7 things I wish I knew before knee surgery

Knee surgery can have a major impact on your life. We share some insights and ideas from those who have been through it before.

No matter how prepared you feel going into the operating theatre, the days, weeks and months that follow knee surgery can be tough both mentally and physically. 

Knee surgery is a big deal.

With the benefit of hindsight, several customers shared their experience and what they wish they knew beforehand.

1. Recovery is slow

While it’s different for everyone, many people are surprised by how long it takes to recover from knee surgery. The time it takes to start doing simple tasks around the home, get back to work and importantly bending your new and improved knee may catch you by surprise. It’s important to have honest and frank conversations with your treating team (surgeon, GP and physio) beforehand to set some realistic expectations and goals post-surgery.   

2. The pain is intense

While a knee replacement is a common procedure, it’s still a major trauma to the knee region and recovery can unfortunately not only be slow, but also painful. Your treating team will give you advice on how to best manage the pain, but it’s important not to overdo it, keep your knee elevated, apply ice regularly and take pain medication as prescribed.

3. Pain medication can cause side effects 

Managing your pain levels after knee surgery is key to enable you to move around – which is important for recovery. In the early days, oral opioid pain medications are commonly used to help manage severe pain. However, some people experience side effects which can include; constipation, drowsiness, nausea, slowed breathing, confusion, a loss of balance and anxiety. Speak to your medical team immediately about any reaction you experience while taking pain relief so you can explore other options.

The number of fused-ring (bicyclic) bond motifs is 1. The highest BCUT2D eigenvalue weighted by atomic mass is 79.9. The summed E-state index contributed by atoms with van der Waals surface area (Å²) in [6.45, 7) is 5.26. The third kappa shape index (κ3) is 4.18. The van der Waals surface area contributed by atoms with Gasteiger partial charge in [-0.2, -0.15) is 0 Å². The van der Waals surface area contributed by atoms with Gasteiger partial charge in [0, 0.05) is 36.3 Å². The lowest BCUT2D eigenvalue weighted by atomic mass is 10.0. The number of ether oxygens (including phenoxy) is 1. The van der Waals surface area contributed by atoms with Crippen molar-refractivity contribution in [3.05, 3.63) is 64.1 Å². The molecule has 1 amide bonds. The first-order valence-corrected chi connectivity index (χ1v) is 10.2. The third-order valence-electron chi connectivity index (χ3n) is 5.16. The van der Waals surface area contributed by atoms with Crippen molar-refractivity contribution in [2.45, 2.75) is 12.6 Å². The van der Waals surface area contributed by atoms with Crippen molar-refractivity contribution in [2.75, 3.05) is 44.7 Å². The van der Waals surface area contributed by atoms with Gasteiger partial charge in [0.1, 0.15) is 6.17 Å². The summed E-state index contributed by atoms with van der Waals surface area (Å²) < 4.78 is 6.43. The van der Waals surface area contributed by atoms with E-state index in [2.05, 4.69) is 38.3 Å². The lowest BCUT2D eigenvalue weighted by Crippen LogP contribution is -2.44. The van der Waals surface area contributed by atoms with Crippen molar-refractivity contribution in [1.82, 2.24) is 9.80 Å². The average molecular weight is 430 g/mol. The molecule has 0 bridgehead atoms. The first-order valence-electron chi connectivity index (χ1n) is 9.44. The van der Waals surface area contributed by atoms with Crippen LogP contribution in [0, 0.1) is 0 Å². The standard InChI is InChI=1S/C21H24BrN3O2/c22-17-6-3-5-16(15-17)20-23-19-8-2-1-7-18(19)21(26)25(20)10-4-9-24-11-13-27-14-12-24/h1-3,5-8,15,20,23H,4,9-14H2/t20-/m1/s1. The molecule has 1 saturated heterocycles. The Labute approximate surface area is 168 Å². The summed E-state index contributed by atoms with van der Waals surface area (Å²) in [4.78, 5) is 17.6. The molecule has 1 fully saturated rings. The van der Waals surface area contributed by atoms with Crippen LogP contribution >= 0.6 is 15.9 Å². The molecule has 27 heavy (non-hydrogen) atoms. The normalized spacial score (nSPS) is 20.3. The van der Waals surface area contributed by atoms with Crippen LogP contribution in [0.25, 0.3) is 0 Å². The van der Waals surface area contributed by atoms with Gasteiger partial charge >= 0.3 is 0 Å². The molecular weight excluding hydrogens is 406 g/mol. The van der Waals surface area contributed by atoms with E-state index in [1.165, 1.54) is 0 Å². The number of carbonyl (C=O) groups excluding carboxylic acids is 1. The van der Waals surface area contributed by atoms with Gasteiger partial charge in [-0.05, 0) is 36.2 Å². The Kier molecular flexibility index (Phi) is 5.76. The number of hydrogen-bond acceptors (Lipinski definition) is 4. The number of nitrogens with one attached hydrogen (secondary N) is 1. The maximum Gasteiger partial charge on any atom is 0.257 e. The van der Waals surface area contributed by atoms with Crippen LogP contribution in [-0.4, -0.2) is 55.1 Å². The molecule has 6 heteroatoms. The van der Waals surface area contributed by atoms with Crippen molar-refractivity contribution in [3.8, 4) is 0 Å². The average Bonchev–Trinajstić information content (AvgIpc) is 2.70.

man in rehab

4. The mental impact is real

Moving around whenever we like is something most of us take for granted, so the effect of being somewhat immobilized for days or weeks on end is difficult to cope with. 
The psychological impact of a physical injury shouldn’t be overlooked. It’s not uncommon to feel isolated, moody or lonely after surgery, but it’s important to remember it won’t last forever. If negative feelings are overwhelming, you should speak to your GP.    

5. Rehab is intensive

While everyone’s rehabilitation program is different, it can be intense, particularly in the early days. A commitment to daily exercises as instructed by a physio is crucial for your recovery for at least two months after surgery. Depending on your age, health, weight and goals many people continue physiotherapy for 12 months after surgery

6. Support is needed

If you’re one of those people who despises having to ask for help – you may have to face the fact you’ll need some support until you’re literally back on your feet. Think about the basic everyday tasks you need to do and consider how you would manage if you were unable to bend your knee eg. Getting in and out of a chair or even going to the toilet? Try to put your pride aside and make sure you have help on hand. Try these handy hacks to prepare your home before you head off to hospital.

7. Exhaust other options

Again, knee surgery is a big deal, and should only be recommended if all other options have been exhausted. In some cases, weight loss and strengthening work can take strain off the knee. If you’re already committed to surgery then your specialist has recommended it for a reason. Other options including; physiotherapy, exercise, medications and the use of mobility aids are still good tips to reduce pain and help avoid future surgeries. They’re also a great way to prepare for surgery if you do end up needing it. The healthier you go in, the better set up you are for success. 
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